Thursday, 3 November 2011
Why I'm Not Pre-occupied with the Occupy Protest
A protest against the iniquities of capitalism? Count me in ...
Only I hate camping, come out in hives when near religious institutions and well UK Occupy have got their tactics wrong haven't they?
The biggest problem is there is little they can offer up about their protest other than an ill-defined disgruntlement. Though they have garnered lots of media coverage, little of it engages with their purpose and few media outlets seem that interested in trying.
Already the counter-reformation has led to media obsessions with tents being revealed as uninhabited at night, through the use of (battlefield?) infra-red cameras and questioning whether office commuters are being tripped up on the way to work in the City in the morning. The agenda is being shunted into obscure sidings. Also, if you propound the lack of leaders and spokespersons as an organisational and political strength, it does make it hard to convey your viewpoint on serious TV news programmes.
The assembly of people under canvas say that they are debating and discussing ideas. Now this strikes me as a generational thing, because I have all my arguments against capitalism long marshalled over the years. (I've written fictional books to prove it!)But it's true that pace Thatcher and merrily continued by Blair and Brown, there has been a decreasing public space for debate among the demos, as collective and social institutions are eroded (libraries anyone?) and the Executive agglomerates more and more power to itself so that Prime Ministers can take the country into openly unpopular wars.
There really is nothing new under the sun, either about capitalism's opprobrium, or the lack of any credible economic system of organisation to replace it. There has been no new political or economic thought since John Maynard Keynes. Even the radical free marketers espousing Milton Friedman in the 1980s, were only rehashing John Bright And William Cobden's nineteenth century credo. Movements like UK Uncut and Occupy display wonderful creative organisational energy in the nature of their protest, but are completely stumped for offering up alternative systems to replace that which they're protesting.
If you were going to be both rigorous and spectacular with your approach to protest, then maybe rather than occupy a cathedral's walkup space and hit the concessions kiosk takings, maybe construct a simulacrum of the Houses Of Parliament and hold a genuine discussion of politics and constitution, which in the British case is actually to figure out what our 'invisible' constitution actually is and set it down and make it accessible for all. Symbolic and practical resistance and protest all in one. So far the only casualties of the protest have been some clergymen, as the Anglican Church is further rent down the middle by the spasming twitch of its radical rump suddenly getting a jolt. This from an institution beset by strife over gender and sexuality among its own priesthood.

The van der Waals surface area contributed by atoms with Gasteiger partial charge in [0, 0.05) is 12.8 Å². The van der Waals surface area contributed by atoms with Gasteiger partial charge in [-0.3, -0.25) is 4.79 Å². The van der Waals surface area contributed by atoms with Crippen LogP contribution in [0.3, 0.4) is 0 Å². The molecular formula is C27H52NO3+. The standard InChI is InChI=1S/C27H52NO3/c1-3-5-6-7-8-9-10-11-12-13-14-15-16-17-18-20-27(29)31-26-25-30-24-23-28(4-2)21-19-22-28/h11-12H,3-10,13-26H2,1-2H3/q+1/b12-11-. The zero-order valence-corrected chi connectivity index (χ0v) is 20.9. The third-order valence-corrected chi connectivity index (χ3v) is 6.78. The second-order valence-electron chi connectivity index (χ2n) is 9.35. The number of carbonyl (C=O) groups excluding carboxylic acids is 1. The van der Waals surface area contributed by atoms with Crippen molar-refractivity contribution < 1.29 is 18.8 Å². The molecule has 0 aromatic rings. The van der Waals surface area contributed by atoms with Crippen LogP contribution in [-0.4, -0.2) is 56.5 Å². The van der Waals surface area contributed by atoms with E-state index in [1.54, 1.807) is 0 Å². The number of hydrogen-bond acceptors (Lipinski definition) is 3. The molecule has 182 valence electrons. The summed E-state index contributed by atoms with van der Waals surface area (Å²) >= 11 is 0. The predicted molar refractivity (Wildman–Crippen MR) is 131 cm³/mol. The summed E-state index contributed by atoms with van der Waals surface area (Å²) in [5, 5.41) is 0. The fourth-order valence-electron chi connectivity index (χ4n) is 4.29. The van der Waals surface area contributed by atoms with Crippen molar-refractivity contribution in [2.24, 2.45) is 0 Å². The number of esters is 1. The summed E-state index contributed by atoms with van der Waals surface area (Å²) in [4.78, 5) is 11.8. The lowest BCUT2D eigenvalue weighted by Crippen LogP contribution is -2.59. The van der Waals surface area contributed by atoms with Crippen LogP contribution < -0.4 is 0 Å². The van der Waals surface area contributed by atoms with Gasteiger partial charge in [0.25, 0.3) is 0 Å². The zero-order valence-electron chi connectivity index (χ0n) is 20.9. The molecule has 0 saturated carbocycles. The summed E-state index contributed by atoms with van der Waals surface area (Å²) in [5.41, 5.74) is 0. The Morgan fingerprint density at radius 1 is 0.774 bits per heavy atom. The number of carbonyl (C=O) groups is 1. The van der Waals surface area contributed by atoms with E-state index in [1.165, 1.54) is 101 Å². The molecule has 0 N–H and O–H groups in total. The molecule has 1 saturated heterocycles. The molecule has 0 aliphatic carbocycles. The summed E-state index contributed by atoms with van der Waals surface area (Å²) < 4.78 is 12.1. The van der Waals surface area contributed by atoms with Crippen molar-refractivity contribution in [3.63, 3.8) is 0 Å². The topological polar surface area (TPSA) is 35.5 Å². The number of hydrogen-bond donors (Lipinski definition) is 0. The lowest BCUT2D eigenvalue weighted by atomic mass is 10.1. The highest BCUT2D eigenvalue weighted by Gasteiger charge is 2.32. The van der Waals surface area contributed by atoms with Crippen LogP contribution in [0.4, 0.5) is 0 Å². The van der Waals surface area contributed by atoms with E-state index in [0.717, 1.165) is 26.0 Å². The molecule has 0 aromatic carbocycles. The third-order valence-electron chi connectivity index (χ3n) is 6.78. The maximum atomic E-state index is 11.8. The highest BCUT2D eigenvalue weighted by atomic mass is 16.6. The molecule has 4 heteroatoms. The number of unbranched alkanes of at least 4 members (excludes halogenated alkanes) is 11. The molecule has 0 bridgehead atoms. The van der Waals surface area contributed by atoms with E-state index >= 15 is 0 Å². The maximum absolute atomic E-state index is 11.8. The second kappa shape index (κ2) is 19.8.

But in fact we don't even need this symbolic form of protest I believe, since the means for change have already been laid, somewhat unwittingly by government themselves. Before I go on to suggest what this might be, I do commend the sentiment behind Occupy of talking and debating those areas of politics and finance that the worlds of Politics and Finance don't want us to discuss and have effectively kept us in the dark about these past 30 years. For me, a crucial precursor involves a politicisation and an education of the electorate and such debates and discussions, if there is an upswell, can only help contribute to such a process. (Hence Occupy can only be termed successful if people are inspired to go and raise these issues in their Parish councils and WI meetings and the like).
I think the government have opened up a whole can of worms with their online petitions and plebiscites. We've already had the disclosure of the details behind the Hillsborough disaster finally after 22 years of suppression of information, because the public managed to get sufficient numbers of signatures online to force the issue. There ought to come a time when people realise that rather than sign up in order to have the Parliamentary talking shop discuss a particular issue, we the people are perfectly capable of discussing it for ourselves and voting online, without recourse to craven representatives doing it on our behalf and defanging anything remotely threatening to the status quo. The will of the people directly transmitted to the Civil Service who would then expedite our actual needs.
Of course the politicians may look to withdraw online democracy if it proves too menacing to their livelihoods, but the genie is out the bottle on that one and any attempt to deny us service will make them appear as craven as Mubarek's attempts to hold on to power. And yes not every household has access to online technology (didn't Gordon Brown promise every household would be digitised by 2012 and not just its television services?). And no doubt there can be fraud and technological jerrymandering, but hey there are enough rotten boroughs up and down the realm already extant.
The two greatest barriers to this bloodless revolution, are our own will, (not grasping the nettle out of timidity or deference) AND our paucity of political education and awareness of the issues and a lack of commitment to take responsibility and get to understand the affairs of government - self-government in this case. So I do salute the faint stirrings of public debate offered by Occupy, even if they seem to be starting from a very low base. But only if such a will to debate and discuss and exchange ideas grows countrywide, can it possibly lead anywhere. But oh my, how radical a destination could it take us to?
with thanks to Alex Butterworth,Bibi van der Zee, Ted Vallance and Dan Hind for panel discussion hosted by Little Atoms that helped me order my thoughts above